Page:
How Video Processing Brings the Best Picture to Any Display

Over the past few weeks, we’ve been taking a closer look at the technology that goes into an audio, video and lighting system and examining the different parts of the AVL signal chain. In the series, we’re following the signal chain through source, processing, distribution, output and control. So far, we’ve looked at live capture and play sources, as well audio processing. This time, we’re turning our focus to video processing, the technology tools that manipulate the video signal to get it ready for distribution and output.

There is a variety of different ways that video signals can be processed, and which ones are involved varies greatly depending on the application. For commercial video distribution applications, for example, the goal is typically to preserve the original video quality as much as possible. In these case, the designer tries to manipulate the video as little as possible. Processing only occurs in these situations when the source video needs to be converted into a signal that the output display can handle. In other situations, the applications are more creative, and the video signals intentionally altered to achieve a certain look.

Video Scaling

In commercial video distribution, the video processing performed typically falls under the category called “scaling.” In video processing, scaling is the general term for altering the core traits of the video signal itself. A common trait of the video signal that is manipulated is the resolution—the specific number of pixels in a video signal. Typically measured in width times height (such as 1920 x 1080), scaling will increase or decrease the number of pixels in the source signal so that it matches the appropriate resolution of the display. Because the resolution of the video can increase as part of the process, the technology is called “scaling” (though a scaler addresses other factors beyond resolution).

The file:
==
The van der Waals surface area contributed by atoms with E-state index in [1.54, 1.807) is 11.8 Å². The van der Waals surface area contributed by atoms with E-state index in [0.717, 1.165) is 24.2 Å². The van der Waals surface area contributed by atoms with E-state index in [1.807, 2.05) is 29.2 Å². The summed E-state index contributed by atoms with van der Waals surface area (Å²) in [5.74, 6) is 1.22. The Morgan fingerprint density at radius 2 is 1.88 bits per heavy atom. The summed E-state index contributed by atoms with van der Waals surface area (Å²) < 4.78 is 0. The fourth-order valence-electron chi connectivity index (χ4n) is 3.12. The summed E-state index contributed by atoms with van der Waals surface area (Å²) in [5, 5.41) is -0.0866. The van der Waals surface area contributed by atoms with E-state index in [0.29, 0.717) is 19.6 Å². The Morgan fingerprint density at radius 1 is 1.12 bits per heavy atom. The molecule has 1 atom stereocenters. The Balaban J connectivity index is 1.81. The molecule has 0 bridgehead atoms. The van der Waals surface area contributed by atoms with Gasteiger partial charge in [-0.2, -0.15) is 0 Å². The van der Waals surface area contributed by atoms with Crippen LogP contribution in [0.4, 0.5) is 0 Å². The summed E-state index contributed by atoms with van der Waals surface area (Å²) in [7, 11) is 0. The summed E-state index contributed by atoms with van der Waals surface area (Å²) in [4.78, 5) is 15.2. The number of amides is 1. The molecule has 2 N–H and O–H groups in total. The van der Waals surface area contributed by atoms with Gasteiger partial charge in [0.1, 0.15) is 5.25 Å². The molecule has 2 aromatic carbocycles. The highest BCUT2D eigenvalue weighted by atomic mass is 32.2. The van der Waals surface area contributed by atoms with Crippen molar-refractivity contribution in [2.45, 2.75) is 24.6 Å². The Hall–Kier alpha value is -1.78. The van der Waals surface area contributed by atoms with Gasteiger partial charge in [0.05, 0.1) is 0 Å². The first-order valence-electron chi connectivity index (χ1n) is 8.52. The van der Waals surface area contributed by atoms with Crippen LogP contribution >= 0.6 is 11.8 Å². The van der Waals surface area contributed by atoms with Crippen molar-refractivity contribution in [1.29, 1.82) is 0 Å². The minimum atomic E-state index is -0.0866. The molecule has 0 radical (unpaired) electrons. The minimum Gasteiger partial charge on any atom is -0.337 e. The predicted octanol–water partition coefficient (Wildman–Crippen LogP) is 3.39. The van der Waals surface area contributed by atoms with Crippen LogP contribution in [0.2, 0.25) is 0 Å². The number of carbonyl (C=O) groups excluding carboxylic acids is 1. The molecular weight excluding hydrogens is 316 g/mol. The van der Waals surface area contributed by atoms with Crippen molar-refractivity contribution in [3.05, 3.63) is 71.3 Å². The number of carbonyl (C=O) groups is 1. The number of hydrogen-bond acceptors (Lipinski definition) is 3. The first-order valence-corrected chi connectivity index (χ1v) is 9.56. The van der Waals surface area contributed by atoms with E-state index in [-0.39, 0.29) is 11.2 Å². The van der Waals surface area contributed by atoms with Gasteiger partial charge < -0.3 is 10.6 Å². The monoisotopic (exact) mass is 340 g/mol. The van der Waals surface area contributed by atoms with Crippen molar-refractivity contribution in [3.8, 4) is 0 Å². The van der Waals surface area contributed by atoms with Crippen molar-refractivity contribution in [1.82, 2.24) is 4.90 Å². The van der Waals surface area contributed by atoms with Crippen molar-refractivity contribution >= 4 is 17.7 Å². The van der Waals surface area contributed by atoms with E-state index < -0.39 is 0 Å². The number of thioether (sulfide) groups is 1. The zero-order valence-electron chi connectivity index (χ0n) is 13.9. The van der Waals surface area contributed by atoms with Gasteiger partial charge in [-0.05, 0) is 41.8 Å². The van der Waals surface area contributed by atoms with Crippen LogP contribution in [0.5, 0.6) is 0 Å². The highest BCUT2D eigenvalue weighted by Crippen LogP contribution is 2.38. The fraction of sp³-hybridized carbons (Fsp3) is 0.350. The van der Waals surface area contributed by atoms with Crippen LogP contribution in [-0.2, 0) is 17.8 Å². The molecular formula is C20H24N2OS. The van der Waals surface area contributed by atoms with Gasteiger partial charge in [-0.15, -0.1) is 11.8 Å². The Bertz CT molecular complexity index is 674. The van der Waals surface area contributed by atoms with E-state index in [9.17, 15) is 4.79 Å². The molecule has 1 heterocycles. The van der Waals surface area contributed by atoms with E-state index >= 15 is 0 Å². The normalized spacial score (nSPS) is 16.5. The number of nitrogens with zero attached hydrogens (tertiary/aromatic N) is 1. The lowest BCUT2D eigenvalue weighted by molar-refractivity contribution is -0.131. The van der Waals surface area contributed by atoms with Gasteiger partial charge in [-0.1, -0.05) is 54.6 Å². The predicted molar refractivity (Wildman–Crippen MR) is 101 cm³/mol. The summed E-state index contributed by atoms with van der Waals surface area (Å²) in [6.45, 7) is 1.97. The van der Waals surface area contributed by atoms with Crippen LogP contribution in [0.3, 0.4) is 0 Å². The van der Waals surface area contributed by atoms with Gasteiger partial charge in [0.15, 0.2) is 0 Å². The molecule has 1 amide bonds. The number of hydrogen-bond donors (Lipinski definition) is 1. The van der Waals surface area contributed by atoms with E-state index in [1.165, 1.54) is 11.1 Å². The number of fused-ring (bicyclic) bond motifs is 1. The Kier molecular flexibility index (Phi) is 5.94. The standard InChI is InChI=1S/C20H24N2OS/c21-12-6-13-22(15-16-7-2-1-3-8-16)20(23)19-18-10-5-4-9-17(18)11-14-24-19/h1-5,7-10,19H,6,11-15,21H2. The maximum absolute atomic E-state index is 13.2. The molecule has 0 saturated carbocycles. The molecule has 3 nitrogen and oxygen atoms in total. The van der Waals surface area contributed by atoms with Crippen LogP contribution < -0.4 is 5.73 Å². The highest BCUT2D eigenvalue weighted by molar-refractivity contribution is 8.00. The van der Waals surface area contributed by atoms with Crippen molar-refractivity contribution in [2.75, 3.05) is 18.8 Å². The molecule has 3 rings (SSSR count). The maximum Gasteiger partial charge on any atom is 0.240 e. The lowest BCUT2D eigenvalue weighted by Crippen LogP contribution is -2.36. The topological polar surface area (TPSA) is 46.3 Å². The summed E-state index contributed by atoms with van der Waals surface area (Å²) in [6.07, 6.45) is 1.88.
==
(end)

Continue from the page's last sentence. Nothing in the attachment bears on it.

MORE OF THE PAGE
It’s important to note that increasing the resolution through scaling does not add additional detail. Once the video is output from a source device, the AVL system has the maximum amount of data it can work with. Even if the resolution is increased through scaling, it doesn’t actually add more detail. This is why AVL system designers try to keep the video signal as close to the source as possible. Decreasing the resolution—as sometimes is required for certain applications—decreases the amount of detail. Scaling will address issues when the source device and display device do not match, but the system must be designed in such as way that the impact of these differences is minimal.

How AMX SmartScale works. Click to see full image.

How AMX SmartScale works. Click to see full image.

For example, AMX Enova Series video switchers have scaling on each individual output using a technology called SmartScale. Because the video processing (scaling) is performed on each output separately, a single lower-resolution display device won’t adversely affect the entire system. Nor will adding a single 4K source device and display require the entire system to accommodate that higher resolution. If there were no scaler in the system, adding a single source or display with a different resolution would impact the entire system. Even if there were a scaler only at the source but not the display, there would be no way to accommodate a single display with a lower or higher resolution.

Again, scaling accounts for other traits of the video signal other than resolution. It also addresses features such as aspect ratio (widescreen versus standard definition), frame rate (the number of individual video frames/“pictures” that play per second), color space (the amount of color information in the video) etc. With scaling, you can have video from a variety of different source devices coming into the system in a variety of different ways, and any of them can connect to the same display using a single output. HARMAN’s SmartScale technology automatically identifies the “native resolution” of the display (the ideal resolution for that display) and converts any input signal to the correct output, accounting for differences in all of these different traits.